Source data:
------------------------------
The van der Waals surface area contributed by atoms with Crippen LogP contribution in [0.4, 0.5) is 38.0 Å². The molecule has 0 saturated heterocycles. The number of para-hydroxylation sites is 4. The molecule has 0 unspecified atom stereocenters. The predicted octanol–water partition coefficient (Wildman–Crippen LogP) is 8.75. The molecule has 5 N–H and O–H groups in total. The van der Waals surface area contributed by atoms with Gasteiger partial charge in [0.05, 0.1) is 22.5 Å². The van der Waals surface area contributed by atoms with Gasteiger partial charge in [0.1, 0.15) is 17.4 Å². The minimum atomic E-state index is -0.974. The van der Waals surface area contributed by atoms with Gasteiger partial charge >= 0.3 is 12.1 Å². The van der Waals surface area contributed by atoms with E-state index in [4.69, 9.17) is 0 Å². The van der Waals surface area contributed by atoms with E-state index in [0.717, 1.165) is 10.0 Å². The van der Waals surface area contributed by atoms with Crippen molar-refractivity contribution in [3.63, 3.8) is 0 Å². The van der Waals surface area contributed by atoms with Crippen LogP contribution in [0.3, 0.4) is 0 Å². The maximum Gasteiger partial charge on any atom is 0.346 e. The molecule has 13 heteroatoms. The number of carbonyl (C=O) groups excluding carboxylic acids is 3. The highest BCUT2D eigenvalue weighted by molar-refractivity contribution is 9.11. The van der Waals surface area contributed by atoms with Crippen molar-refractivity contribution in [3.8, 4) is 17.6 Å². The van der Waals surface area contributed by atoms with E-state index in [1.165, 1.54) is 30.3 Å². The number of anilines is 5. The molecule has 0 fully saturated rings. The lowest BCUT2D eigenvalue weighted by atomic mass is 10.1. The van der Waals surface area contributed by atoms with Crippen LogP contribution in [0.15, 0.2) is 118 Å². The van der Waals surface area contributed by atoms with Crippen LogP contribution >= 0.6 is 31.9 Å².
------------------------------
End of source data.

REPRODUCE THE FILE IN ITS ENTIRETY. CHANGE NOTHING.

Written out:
The van der Waals surface area contributed by atoms with Crippen LogP contribution in [0.4, 0.5) is 38.0 Å². The molecule has 0 saturated heterocycles. The number of para-hydroxylation sites is 4. The molecule has 0 unspecified atom stereocenters. The predicted octanol–water partition coefficient (Wildman–Crippen LogP) is 8.75. The molecule has 5 N–H and O–H groups in total. The van der Waals surface area contributed by atoms with Gasteiger partial charge in [0.05, 0.1) is 22.5 Å². The van der Waals surface area contributed by atoms with Gasteiger partial charge in [0.1, 0.15) is 17.4 Å². The minimum atomic E-state index is -0.974. The van der Waals surface area contributed by atoms with Gasteiger partial charge >= 0.3 is 12.1 Å². The van der Waals surface area contributed by atoms with E-state index in [4.69, 9.17) is 0 Å². The van der Waals surface area contributed by atoms with E-state index in [0.717, 1.165) is 10.0 Å². The van der Waals surface area contributed by atoms with Crippen molar-refractivity contribution in [3.63, 3.8) is 0 Å². The van der Waals surface area contributed by atoms with Crippen LogP contribution in [0.3, 0.4) is 0 Å². The maximum Gasteiger partial charge on any atom is 0.346 e. The molecule has 13 heteroatoms. The number of carbonyl (C=O) groups excluding carboxylic acids is 3. The highest BCUT2D eigenvalue weighted by molar-refractivity contribution is 9.11. The van der Waals surface area contributed by atoms with Crippen molar-refractivity contribution in [3.8, 4) is 17.6 Å². The van der Waals surface area contributed by atoms with E-state index in [1.165, 1.54) is 30.3 Å². The number of anilines is 5. The molecule has 0 fully saturated rings. The lowest BCUT2D eigenvalue weighted by atomic mass is 10.1. The van der Waals surface area contributed by atoms with Crippen LogP contribution in [0.15, 0.2) is 118 Å². The van der Waals surface area contributed by atoms with Crippen LogP contribution >= 0.6 is 31.9 Å².